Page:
Lieutenant Governor Jacqueline Coleman said: “Sports wagering provides much needed revenue and has bipartisan support in the legislature. Passing this bill is a way we can all work together to support public education and provide Kentucky’s students and teachers the resources they need to cultivate the workforce of the future.”
State Representative Adam Koenig added: “This is a common sense proposal with broad support that would allow adults to legally engage in sports bets as entertainment.
“We know that Kentuckians are already gambling on sports, let’s make a move that allows us to regulate it and generate revenue for the state without raising taxes.”
Currently, sports betting is legal in 20 US states, including Indiana, Illinois, Tennessee, West Virginia, Mississippi and Arkansas.
“Like it or not, residents from every community in the Commonwealth are already betting on sports, either illegally through bookies or online, or legally across our border,” said State Representative Al Gentry. “Regulating and taxing it in Kentucky helps us minimize illegal activity and generate revenues that allow us to help those with addiction problems and contribute millions to our pension liabilities. It helps us retain millions in discretionary spending dollars by our residents within our borders.”
Representatives from the State Fraternal Order of Police, firefighters, property valuation administrators, Kentucky Travel Industry Association, meetNKY, Commerce Lexington and the NKY Chamber also attended Thursday in support.
“As the voice of Kentucky’s business community, passing sports wagering in 2020 is a no-brainer,” said Ashli Watts, president and CEO of the Kentucky Chamber of Commerce. “Not only will it make us more competitive with our surrounding states who have enacted it, but it will also put much needed revenue in our state budget to help fund our state’s public pension system.
“Sports wagering is a win-win for Kentucky – it’s good for business, good for taxpayers and we encourage the legislature to take action this General Assembly.”
Gaming Intelligence


Proposed German Gambling Treaty Draws Praise and Scorn

The new draft of the German State Treaty on Gambling, which was provisionally approved by the country’s 16 states over the weekend, has been met with bemusement by politicians and the industry.
The draft includes unanimously welcomed proposals such as establishing a national gambling regulator for the first time with wide powers to police the market and combat unlicensed operators, together with proposals that critics say demonstrate a complete lack of understanding of modern consumers and technology.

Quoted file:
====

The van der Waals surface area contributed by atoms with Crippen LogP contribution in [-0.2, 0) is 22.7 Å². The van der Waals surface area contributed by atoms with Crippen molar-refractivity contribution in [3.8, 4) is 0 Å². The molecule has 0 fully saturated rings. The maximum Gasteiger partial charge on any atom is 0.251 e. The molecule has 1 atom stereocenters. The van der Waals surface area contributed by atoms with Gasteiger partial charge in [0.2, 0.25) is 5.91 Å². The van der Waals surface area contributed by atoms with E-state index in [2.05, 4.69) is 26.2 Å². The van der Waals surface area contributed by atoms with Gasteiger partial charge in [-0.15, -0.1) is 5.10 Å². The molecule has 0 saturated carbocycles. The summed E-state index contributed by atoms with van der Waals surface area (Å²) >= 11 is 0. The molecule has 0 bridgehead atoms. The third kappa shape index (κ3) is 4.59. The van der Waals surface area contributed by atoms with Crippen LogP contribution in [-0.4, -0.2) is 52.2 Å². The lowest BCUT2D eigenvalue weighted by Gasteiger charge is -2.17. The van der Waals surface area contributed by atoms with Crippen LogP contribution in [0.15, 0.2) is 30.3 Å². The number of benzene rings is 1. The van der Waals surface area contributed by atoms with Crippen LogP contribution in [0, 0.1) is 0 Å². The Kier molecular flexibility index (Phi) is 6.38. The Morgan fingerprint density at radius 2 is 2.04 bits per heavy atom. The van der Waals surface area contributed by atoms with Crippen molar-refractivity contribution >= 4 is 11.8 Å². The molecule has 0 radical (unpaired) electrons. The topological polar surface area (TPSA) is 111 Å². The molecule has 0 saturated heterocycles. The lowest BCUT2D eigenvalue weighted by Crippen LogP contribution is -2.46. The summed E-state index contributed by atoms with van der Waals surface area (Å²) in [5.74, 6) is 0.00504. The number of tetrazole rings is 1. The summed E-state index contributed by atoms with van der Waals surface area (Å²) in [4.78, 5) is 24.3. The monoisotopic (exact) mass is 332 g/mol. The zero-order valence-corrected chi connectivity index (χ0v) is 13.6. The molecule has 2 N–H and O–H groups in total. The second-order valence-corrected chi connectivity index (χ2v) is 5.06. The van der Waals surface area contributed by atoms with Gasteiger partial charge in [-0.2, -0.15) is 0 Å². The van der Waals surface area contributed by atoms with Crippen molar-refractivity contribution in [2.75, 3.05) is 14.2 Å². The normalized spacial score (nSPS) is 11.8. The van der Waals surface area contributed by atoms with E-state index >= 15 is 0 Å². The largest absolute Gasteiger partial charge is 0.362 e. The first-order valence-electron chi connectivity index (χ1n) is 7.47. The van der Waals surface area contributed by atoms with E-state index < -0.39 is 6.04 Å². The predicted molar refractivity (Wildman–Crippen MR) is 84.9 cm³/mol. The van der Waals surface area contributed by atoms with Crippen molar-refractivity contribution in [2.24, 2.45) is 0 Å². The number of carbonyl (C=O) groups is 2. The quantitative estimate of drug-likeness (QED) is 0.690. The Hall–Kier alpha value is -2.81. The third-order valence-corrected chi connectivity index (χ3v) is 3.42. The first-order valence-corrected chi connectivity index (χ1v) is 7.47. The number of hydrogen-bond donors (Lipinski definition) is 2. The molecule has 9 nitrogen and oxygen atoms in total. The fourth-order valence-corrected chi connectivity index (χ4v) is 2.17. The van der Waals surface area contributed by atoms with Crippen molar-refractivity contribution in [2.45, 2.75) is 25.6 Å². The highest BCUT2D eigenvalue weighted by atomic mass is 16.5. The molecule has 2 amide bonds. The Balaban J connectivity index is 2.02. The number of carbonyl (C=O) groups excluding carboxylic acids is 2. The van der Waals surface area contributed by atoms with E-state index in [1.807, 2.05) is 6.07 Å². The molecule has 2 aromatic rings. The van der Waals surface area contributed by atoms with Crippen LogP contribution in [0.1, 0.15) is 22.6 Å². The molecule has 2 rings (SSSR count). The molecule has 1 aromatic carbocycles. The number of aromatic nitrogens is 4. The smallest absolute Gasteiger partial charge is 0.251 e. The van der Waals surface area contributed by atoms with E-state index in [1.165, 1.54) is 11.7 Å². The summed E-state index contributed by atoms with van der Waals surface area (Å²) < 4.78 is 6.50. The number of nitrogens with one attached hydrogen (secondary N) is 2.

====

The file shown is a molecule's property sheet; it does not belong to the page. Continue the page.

The proposed treaty would end Germany’s long-running but ineffective prohibition of online casino gaming by allowing a national regulator to issue online casino licenses to operators, but also allows each state to decide what online gaming is allowed.
The draft restricts online gaming to slots and poker and gives states authority to approve other casino games such as roulette and blackjack, while live sports betting would only be allowed on very limited markets such as the next goal.
“The decision to finally abolish the ban on online gambling and issue permits for virtual slot machines is a long overdue step in the right direction,” said Dr. Dirk Quermann, president of the German online casino association Deutscher Online Casinoverband (DOCV).
“But why then are other online casino games like roulette once again treated differently on the internet. It is difficult to understand the federal state’s boundaries.”
Quermann added that giving individual states authority over online casino games will only create new state monopolies in a digital world, but stressed that he would have to carefully examine the detail of the proposal before making a final assessment.
That sentiment was echoed by German sports betting association Deutscher Sportwettenverband (DSWV).
“The federal states have presented a highly complex, almost 70-page regulatory framework that first requires our intensive analysis to determine its full scope,” said DSWV president Mathias Dahms.
Dahms welcomed the progress towards better regulation of the market explained that his early conclusion is that the restriction on live betting endangers the goal of channelling consumers to a legal and regulated offering because 60 per cent of all betting is in-play live betting.
“Disappointed consumers will turn to black market offerings that don’t comply with legal requirements,” he warned.
He also questioned whether the proposed cross-operator €1,000 a month deposit limit for players would achieve its goal of reducing problem gambling, and said that the proposed five-minute wait time for players switching sites “completely ignores the reality of life for consumers in the digital age”.
There was also a mixed response from lawmakers, with Schleswig-Holstein state chancellery secretary Dirk Schrödter (CDU) hailing the agreement as a breakthrough and a really good result, while a CDU spokesperson conceded that there is a need for improvement, particularly around live betting. The CDU’s partner in pushing for a better regulated gambling market went further, warning that no deal is better than a bad deal.
“It should remain our goal to get nationwide gambling regulations. But that is not possible at any cost,” said Jan Marcus Rossa, the FDP spokesperson for gaming policy.
“We Free Democrats welcome the fact that nationwide regulations for online gambling are finally emerging. Without question this is an important step in the right direction, paving the way for future suppression of the illegal online gambling market in Germany.
“However, we must not overlook the fact that the current draft does not meet our expectations in all areas and falls short of the state parliament resolution of 2017.”
Schleswig-Holstein broke away from the State Treaty in 2017 to pursue its own gambling policy that already includes live betting and online casino.